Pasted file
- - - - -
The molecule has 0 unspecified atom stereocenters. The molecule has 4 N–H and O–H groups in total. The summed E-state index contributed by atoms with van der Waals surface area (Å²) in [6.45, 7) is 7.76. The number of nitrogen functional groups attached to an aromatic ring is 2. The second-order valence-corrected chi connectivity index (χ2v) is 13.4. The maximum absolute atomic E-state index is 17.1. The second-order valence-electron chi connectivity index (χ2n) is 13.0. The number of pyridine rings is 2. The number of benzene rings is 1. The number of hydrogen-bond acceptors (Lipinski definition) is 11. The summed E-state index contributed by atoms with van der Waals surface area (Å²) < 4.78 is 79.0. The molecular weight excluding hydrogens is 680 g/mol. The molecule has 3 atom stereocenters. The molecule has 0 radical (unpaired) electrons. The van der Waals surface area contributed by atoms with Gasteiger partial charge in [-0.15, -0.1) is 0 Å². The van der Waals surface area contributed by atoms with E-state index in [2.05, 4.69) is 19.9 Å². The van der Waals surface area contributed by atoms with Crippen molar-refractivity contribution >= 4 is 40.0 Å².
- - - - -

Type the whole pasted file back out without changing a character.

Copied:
The molecule has 0 unspecified atom stereocenters. The molecule has 4 N–H and O–H groups in total. The summed E-state index contributed by atoms with van der Waals surface area (Å²) in [6.45, 7) is 7.76. The number of nitrogen functional groups attached to an aromatic ring is 2. The second-order valence-corrected chi connectivity index (χ2v) is 13.4. The maximum absolute atomic E-state index is 17.1. The second-order valence-electron chi connectivity index (χ2n) is 13.0. The number of pyridine rings is 2. The number of benzene rings is 1. The number of hydrogen-bond acceptors (Lipinski definition) is 11. The summed E-state index contributed by atoms with van der Waals surface area (Å²) < 4.78 is 79.0. The molecular weight excluding hydrogens is 680 g/mol. The molecule has 3 atom stereocenters. The molecule has 0 radical (unpaired) electrons. The van der Waals surface area contributed by atoms with Gasteiger partial charge in [-0.15, -0.1) is 0 Å². The van der Waals surface area contributed by atoms with E-state index in [2.05, 4.69) is 19.9 Å². The van der Waals surface area contributed by atoms with Crippen molar-refractivity contribution >= 4 is 40.0 Å².